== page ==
For an individual with autism, finding and holding a job can be very difficult. However, according to a research project conducted by Lois Rosenwald, Renee DePastino and Patrick Iben, steps can be taken to make the workplace more supportive and conducive to a person with autism. To find out about the study’s findings and recommendations, read the article, “How can we help young adults with autism thrive in the workplace?”.
Imagine what it would be like to be totally unaware that things exist in the world that cannot be seen. As such, emotions, for example, would not exist, let alone be understood. This was Kim’s reality for 54 years.
Kim’s brain is not great at seeing emotion. When she looks out at the world she physically sees all the things that most people see, but with much of the emotion subtracted. She sees the same tables, the planes, the trees … the people moving back and forth. But the feelings — particularly the subtle ones — are invisible. Though for most of her life she didn’t realize that.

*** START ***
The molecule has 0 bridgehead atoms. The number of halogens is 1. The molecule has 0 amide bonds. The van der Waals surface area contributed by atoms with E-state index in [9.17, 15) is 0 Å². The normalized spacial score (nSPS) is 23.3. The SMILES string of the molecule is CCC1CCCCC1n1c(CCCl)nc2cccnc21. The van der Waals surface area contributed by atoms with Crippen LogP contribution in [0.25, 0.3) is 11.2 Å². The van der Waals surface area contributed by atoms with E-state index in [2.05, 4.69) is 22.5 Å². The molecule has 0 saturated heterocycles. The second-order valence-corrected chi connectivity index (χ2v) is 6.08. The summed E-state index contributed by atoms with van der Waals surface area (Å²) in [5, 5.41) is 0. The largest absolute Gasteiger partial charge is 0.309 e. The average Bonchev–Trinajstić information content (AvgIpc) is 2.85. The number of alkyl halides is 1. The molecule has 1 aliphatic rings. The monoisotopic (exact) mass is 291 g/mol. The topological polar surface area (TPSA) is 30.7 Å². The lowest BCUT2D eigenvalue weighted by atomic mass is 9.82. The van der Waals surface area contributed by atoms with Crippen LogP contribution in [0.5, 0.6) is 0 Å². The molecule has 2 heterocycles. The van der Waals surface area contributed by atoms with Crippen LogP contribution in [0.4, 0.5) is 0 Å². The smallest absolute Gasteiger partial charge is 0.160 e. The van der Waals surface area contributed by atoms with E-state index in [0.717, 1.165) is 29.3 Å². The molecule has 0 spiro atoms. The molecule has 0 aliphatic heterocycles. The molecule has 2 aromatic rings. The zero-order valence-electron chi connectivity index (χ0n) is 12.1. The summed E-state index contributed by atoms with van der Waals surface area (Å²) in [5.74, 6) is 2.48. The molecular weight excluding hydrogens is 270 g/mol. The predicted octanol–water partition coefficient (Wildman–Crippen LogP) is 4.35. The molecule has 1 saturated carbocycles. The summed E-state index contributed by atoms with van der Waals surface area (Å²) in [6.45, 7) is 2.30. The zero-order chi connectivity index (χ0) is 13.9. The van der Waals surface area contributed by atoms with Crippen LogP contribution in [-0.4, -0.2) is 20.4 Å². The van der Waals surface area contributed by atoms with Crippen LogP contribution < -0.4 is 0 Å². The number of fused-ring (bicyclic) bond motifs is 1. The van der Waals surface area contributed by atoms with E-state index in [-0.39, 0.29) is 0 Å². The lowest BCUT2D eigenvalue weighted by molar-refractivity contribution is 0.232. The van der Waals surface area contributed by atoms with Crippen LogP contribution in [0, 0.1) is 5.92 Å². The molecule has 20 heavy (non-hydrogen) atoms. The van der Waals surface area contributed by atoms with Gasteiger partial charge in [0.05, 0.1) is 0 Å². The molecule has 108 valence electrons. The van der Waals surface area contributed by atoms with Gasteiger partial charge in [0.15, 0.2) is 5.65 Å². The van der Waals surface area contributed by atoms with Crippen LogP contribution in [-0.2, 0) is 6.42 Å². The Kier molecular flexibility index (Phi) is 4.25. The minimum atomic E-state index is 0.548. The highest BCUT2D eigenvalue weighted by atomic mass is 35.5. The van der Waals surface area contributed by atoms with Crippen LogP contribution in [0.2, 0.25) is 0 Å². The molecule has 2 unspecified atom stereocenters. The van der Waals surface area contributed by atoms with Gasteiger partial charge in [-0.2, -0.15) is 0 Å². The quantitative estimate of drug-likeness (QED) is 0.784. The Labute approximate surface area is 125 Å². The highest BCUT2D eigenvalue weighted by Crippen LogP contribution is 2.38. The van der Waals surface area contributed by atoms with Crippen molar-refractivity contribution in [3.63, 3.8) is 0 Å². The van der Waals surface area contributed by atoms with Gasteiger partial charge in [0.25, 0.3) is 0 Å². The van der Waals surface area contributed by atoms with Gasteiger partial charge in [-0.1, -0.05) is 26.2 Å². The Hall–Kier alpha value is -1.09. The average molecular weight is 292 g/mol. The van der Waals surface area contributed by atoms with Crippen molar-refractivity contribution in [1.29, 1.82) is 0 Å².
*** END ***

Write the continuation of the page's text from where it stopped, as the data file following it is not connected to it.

“This is the interesting thing,” Kim says. “We believe our senses, so I didn’t know I was missing anything. If I’m seeing people talking and it simply looks like people are talking, why should I think that they might be feeling angry or sad or anything, if I’m not sensing that?”
However, thanks to some researchers and a magnet, Kim was able to “see” the unseeable for an hour. This hour of “seeing” has provided her with a greater understanding of the life she is living. To read the full story, click here.